Monday, April 14, 2008

Poetry in the Classroom - Reaching for the Moon

I've always been a stargazer and long enamored of the heavens. When I was growing up, the gentleman who lived across the street had a telescope that I would often gaze through. I was allowed to sit outside late into the evening (never on a school night!) and watch the skies.

I loved exploring the solar system with kids when I was teaching, though I know many teachers who don't feel this way. They think the topic is too abstract and difficult to make "concrete." Not so! Not only does NASA provide a wealth of free resources, but there are many wonderful books (Seymour Simon's work comes to mind here) for use in the classroom. There are even some terrific poetry books on the subject.

Blast Off! Poems About Space, compiled by Lee Bennett Hopkins and illustrated by Melissa Sweet, is an easy to read anthology containing 20 poems by various poets, including Jane Yolen, Bobbi Katz, J. Patrick Lewis, Ashley Bryan, Lee Bennett Hopkins and others. Since this book is in an easy-reader format, the poems are accessible for young children. Here is an excerpt.
The Moon
by Lillian M. Fisher

The moon has no light
of its own.
It's cold and dark
and dead as stone,
But it catches light
from the burning sun
And shows itself
When each day is done.

Comets, Stars, the Moon, and Mars, written and illustrated by Douglas Florian, is a witty, stylish look at the solar system. With illustrations painted in gouache on brown paper bags, readers are treated to a visual feast that includes die-cut, circular peepholes that allow glimpses of heavenly bodies from adjacent pages. The poems are typical Florian, containing made up words, like super-dupiter and Jupiterrific, clever rhymes, and fanciful imagery. Here is an excerpt.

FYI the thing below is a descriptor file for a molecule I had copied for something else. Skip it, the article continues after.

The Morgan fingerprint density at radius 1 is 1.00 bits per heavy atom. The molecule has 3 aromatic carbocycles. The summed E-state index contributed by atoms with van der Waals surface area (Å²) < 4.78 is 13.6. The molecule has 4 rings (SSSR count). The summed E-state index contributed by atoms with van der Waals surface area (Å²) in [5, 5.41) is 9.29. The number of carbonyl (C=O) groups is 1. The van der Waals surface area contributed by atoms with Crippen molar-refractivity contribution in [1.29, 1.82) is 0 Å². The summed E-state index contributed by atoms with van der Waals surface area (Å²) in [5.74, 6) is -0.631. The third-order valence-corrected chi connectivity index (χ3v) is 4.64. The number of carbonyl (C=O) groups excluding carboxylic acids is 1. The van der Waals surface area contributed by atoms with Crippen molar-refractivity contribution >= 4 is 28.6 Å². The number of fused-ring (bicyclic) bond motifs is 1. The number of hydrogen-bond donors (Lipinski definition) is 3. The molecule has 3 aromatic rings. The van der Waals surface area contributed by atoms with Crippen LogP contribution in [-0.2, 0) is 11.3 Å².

the moon

A NEW moon isn't really new,
It's merely somewhat dark to view.

A CRESCENT moon may seem to smile,
Gladly back after a while.

A HALF moon is half-dark, half light.
At sunset look due south to sight.

A FULL moon is a sight to see,
Circular in geometry.

After full, the moon will wane
Night by night, then start again.
The book ends with a galactic glossary that provides a bit of information on each body or topic covered, and also includes a selected bibliography for further reading.

Space Songs, written by Myra Cohn Livingston and illustrated by Leonard Everett Fisher, contains 13 poems that not only discuss the science of the heavens, but also express their vastness and just how astonishing they are. On black pages accompanied by paintings of the poem's topic, the solar system comes to life in word and image. Here is an excerpt.
              Moon remembers.

            Marooned in shadowed night,

          while powder plastered
        on her pockmarked face,
      scarred with craters,
    filled with waterless seas,

  she thinks back
to the Eagle,
  to the flight
    of men from Earth,
      of rocks sent back in space,
        and one
              in the Sea of Tranquility.
Together these three books provide a range of language-rich poems for use in teaching about the solar system. Imagine the fun you could have simply discussing the three poems shared here. All three poets wrote about the same body, yet came up with such different results. What might your young poets write? Try brainstorming some ideas for what they might like to write about the moon and compose a class poem. Then let them take these ideas even farther to write some of their own moon poetry.

For those of you looking for some additional materials for the study of space, check out these resources.


  1. Wow!!! Thank you. I'm just bookmarking this entry and planning to come back several times during the summer as I plan a space unit for next year. Thanks for the incredible work compiling this.

  2. I LOVE THIS POST! It's really gonna help me with something I need help with this summer (a volunteer library project).

    thanks, you rock.